Famously, Men in Black II's final scene involving the WTC turning into hundreds of flying saucers was rewritten and the towers were digitally removed from Zoolander. Supposedly, Clear Channel asked its affiliates to shy away from some incendiary music (i.e. Rage Against the Machine), but this is more of a sketchy rumor. Rockstar Games removed a terrorist character from Grand Theft Auto III. This is a good, if a touch suspect, collection of these excised moments (with a particularly thorough knowledge of 9/11's effect on anime.)
One of the most interesting 9/11 edits is the original Spiderman trailer taken out of cinemas soon after the attacks. Watching it again and again, I'm struck by how weirdly unnerving it is. Ultimately, I think the problem is not the showing of the towers in this action setting, but rather the assumed viewpoint of the bank robbers caught in the web. Not to go back to that Žižek stuff from before, but I cannot help identifying with the vantage point of those suspended in the web (it helps that you get this weird shot looking down a few moments earlier, even if it's from a lower point) which perhaps evokes "The Falling Man".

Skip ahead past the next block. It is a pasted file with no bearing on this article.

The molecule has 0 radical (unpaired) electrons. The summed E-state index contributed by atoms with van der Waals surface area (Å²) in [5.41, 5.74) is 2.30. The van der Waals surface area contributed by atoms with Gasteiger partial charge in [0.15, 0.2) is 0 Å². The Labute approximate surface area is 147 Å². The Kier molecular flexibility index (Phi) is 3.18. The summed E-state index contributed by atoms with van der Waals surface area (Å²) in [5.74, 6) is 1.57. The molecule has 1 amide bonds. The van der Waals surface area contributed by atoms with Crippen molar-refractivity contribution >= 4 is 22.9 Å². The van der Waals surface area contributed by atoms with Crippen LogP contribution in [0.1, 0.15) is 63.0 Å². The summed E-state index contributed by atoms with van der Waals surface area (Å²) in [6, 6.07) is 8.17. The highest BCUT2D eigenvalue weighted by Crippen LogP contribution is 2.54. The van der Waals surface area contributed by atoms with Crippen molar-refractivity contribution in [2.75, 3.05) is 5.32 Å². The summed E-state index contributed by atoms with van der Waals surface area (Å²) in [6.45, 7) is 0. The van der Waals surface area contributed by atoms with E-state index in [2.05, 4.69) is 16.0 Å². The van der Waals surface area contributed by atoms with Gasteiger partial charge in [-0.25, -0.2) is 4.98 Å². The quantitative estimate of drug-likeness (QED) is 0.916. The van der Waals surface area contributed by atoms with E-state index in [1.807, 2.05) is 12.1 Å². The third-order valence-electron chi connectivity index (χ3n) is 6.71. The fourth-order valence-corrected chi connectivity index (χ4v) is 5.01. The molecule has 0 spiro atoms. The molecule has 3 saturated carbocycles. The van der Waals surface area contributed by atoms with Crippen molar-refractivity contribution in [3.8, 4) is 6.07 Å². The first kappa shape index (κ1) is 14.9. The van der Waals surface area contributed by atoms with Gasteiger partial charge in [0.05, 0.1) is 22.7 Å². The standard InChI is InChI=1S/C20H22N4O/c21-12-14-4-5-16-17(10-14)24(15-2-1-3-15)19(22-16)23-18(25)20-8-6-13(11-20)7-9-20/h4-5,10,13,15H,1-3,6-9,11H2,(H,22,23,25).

Popular Reactions to 9/11: 25th Hour
One of last night's attendees, curator Camilla Pietrabissa, is currently conceptualizing her own exhibition about September 11th. We had a brief conversation about Spike Lee's 25th Hour, really the first film to deal with the attacks in a substantive, if allegorical way and one for which we share a mutual affection. The above scene is a favorite of mine because, through the potentialities of its characters, best friends and cultural archetypes (an unscrupulous day trader, an ineffectual and naive teacher, and its soon to be imprisoned main character, a fallen drug trafficker) it bravely confronted its audience with three visions of a post-9/11 world at a moment when confrontations about political reality were essentially forbidden in (*shudders*) the "mainstream media." Hovering above "Ground Zero," the day trader outlines three options for their doomed friend. Like The U.S. at the point reacting to September 11th, the options "running," "death," and "redemption" all required an abandonment of everything they understood to be stable before the trauma. All and all, it is a surprisingly prescient depiction of America after 9/11.